Sunday, July 24, 2005

From an Undisclosed Location, a Message in a Bottle

We established (unscientifically but beyond doubt) that the undisclosed location Dick Cheney keeps retreating to (and emerging from) is not a nuclear-safe bunker, but deep within his own brain.  This most private of retreats is where he has his eureka moments and the resultant disclosures are sometimes bold and CNN-like, sometimes surreptitious. 


Those are his message-in-a-bottle connivances and because this is a conniving vice president, they are worth watching.  In yesterday’s commentary I mentioned that I could hardly wait for the ‘next exciting chapter coming down the pipeline from an undisclosed location.’ 


Little did I think it would be so soon.


Thursday evening (July 21st) our intrepid carrier-of-the-truth sat down with three runaway Republican Senators for some Cheney-style steamrollering.  John Warner, Lindsey Graham and John McCain all tried to keep straight faces and be respectful as the vp took them to the woodshed for their support of and contribution to the proposed legislation . . . it is in fact, a McCain document. 


The meeting in itself is not unusual.  The White House regularly lobbies Senators and Representatives on issues it deems important.  What is unusual is the whimsy of Cheneys message-in-a-bottle. That and the fact that these guys are all Republicans of the major-league variety.  Heavyweights, scolded by a lightweight. The legislation at issue would bar the U.S. military from engaging in . . .


  • Cruel, inhuman or degrading treatment of detainees

  • Hiding prisoners from the Red Cross

  • Using interrogation methods not authorized by a new Army field manual

. . . and the vice-presidential arm-twisting had to do with defeating that legislation (which is asking a bit much of the author). 


Cheney represents himself as four-square in favor of all of the above.


The Army, of course, has been absolutely run through the wringer by this administration insofar as its pride, honor and traditions are concerned.  Several hundred years of military code have been reduced to tatters, denigrated and dragged through the mud by the unique current relationship between a professional military and its civilian commander in chief.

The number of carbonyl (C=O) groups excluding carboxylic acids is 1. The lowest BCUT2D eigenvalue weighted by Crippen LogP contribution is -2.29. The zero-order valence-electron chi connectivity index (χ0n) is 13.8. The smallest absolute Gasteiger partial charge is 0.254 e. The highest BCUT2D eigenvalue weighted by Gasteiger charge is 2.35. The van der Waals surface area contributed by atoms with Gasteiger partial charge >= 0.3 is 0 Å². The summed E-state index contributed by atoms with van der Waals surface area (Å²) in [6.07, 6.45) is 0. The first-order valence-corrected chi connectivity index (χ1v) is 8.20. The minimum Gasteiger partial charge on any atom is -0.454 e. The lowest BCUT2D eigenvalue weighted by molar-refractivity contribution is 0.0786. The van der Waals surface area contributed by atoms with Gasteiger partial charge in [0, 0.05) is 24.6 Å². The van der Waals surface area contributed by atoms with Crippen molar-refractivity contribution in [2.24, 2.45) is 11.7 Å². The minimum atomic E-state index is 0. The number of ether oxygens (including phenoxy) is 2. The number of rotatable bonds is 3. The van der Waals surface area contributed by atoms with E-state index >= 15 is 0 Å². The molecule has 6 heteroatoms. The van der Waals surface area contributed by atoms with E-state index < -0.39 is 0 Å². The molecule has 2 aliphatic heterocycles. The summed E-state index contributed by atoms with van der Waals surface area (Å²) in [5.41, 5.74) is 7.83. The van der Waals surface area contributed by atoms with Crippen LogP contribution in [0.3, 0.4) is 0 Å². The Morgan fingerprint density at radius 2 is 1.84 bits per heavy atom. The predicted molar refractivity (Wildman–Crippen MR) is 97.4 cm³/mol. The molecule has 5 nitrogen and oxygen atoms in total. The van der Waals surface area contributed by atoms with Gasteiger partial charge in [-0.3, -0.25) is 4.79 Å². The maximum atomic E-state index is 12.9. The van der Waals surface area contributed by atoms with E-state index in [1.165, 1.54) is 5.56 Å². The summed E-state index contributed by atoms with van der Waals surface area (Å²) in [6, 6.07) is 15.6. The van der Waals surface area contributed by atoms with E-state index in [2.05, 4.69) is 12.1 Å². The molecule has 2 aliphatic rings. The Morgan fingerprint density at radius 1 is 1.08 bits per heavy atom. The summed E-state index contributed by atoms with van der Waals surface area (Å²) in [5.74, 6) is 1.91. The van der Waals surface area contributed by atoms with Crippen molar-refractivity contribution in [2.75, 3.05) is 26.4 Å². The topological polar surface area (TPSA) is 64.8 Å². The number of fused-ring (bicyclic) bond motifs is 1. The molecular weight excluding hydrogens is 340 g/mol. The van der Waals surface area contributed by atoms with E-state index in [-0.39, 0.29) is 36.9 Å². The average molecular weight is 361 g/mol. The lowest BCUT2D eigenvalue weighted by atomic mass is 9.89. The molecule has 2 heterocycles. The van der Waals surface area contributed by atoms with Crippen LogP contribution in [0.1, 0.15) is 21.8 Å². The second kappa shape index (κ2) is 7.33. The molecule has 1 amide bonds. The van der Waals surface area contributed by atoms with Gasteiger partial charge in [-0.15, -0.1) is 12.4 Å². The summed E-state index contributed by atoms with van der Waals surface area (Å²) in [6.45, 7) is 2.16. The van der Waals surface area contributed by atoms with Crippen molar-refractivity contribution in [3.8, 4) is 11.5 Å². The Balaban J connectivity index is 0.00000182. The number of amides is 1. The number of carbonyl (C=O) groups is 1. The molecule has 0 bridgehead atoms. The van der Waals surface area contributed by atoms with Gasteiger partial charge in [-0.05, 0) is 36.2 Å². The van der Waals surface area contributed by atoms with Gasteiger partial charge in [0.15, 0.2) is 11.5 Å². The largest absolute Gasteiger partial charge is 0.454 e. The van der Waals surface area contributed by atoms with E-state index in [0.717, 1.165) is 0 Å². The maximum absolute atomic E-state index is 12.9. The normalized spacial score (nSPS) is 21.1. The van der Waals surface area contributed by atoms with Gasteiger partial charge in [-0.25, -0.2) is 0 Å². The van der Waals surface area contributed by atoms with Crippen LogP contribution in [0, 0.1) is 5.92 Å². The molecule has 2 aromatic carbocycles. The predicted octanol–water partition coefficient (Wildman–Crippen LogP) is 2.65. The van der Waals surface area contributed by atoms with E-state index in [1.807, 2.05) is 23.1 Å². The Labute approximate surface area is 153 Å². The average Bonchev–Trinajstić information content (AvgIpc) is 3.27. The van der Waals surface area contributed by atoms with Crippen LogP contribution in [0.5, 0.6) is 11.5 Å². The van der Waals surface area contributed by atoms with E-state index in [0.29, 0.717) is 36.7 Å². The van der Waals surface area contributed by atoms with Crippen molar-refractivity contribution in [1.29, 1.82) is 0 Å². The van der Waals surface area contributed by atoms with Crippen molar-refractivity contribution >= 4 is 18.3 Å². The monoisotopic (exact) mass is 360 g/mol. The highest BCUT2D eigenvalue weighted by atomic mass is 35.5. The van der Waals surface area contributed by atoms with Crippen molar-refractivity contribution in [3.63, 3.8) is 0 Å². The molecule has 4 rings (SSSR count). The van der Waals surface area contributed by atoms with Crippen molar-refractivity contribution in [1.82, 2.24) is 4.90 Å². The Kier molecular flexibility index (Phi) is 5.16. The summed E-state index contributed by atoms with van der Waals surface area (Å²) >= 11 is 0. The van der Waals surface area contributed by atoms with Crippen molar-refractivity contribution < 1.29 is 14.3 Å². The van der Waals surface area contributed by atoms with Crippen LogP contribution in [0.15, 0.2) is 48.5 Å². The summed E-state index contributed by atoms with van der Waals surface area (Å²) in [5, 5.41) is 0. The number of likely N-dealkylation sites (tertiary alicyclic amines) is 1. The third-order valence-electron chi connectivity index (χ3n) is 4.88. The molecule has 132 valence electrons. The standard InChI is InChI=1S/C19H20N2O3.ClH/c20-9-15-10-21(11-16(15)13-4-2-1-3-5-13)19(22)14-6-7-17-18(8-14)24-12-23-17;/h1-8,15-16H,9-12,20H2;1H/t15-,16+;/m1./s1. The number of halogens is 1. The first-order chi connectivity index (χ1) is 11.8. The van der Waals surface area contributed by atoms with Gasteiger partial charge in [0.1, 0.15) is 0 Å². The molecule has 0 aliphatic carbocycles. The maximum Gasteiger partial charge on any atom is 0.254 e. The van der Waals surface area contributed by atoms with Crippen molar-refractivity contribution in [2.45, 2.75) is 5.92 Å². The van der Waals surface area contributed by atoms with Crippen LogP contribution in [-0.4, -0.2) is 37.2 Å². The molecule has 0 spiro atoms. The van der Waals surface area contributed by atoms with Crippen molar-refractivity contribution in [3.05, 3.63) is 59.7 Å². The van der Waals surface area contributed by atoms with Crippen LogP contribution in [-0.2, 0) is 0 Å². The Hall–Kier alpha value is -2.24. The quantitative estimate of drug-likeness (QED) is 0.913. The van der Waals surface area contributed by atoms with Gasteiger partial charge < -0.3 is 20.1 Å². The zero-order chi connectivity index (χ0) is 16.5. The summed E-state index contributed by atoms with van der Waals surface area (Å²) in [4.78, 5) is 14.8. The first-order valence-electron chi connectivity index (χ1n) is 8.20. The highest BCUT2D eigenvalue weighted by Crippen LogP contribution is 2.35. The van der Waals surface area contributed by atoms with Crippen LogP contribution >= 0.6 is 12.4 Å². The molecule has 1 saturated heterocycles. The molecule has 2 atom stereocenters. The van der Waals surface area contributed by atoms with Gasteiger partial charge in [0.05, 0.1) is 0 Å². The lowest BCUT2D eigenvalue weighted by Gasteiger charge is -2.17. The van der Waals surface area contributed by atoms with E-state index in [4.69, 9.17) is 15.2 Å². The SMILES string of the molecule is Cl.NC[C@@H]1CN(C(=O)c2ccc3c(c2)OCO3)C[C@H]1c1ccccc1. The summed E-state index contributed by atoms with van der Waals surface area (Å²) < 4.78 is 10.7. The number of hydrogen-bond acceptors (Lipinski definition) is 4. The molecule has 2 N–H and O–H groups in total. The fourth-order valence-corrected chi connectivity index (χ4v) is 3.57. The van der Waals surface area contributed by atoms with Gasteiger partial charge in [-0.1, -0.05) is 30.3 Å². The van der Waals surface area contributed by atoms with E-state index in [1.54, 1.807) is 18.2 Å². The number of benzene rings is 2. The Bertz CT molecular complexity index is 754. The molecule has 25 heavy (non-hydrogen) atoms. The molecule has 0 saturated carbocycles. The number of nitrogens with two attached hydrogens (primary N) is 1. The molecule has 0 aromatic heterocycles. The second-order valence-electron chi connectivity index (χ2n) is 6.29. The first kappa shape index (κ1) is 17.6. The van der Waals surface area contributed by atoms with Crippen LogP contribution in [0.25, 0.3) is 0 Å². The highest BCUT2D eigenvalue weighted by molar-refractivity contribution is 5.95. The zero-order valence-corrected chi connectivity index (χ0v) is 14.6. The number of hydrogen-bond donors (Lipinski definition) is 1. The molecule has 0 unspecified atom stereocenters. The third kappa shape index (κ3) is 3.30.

That’s never happened before. 


Presidents quite properly assert their constitutional civilian control over the military as Truman did when he fired MacArthur.  It's a pillar of our freedom from dictatorship.  But presidents have thus far managed that responsibility while simultaneously upholding the highest traditions and conduct within the services.


No more.  This president has abdicated that responsibility to the Neverland of the vice-president’s musings and strange they are.  The Army, its code of prisoner ethics and military justice in shreds, has come up with a new set of rules and limits on interrogation methods, standardizing them in a new field manual.  The Senate, outraged by being continually blindsided in a seemingly never-ending exposure of abuse, seeks to cast that policy in bronze. 


Cheney hollowly argues that such legislation would usurp the president’s authority, which is exactly what the Senators expect to do.  They can hardly wait to get on with the usurping.  He quavers that cruelty, inhumanity and degradation are the American way to protect ourselves effectively from terrorist attack. The president, shooting himself in the foot at the same time he’s trying to stamp it like an angry child, warns darkly that he will veto the $442 billion defense bill if he doesn’t get his way. 


What a laugh.  He would probably do it and then complain he doesn’t have the money to fight this personal war of his.  These two guys, Heckle and Jeckle, #1 and #2 are so far out on a testosterone-trip as to be unreachable.


McCain has been a prisoner of war.  Cheney has never been a prisoner of anything but his own ego, greed and hubris.  It must be very hard for McCain to sit and listen to such a man.


More about politics in America at my personal web site.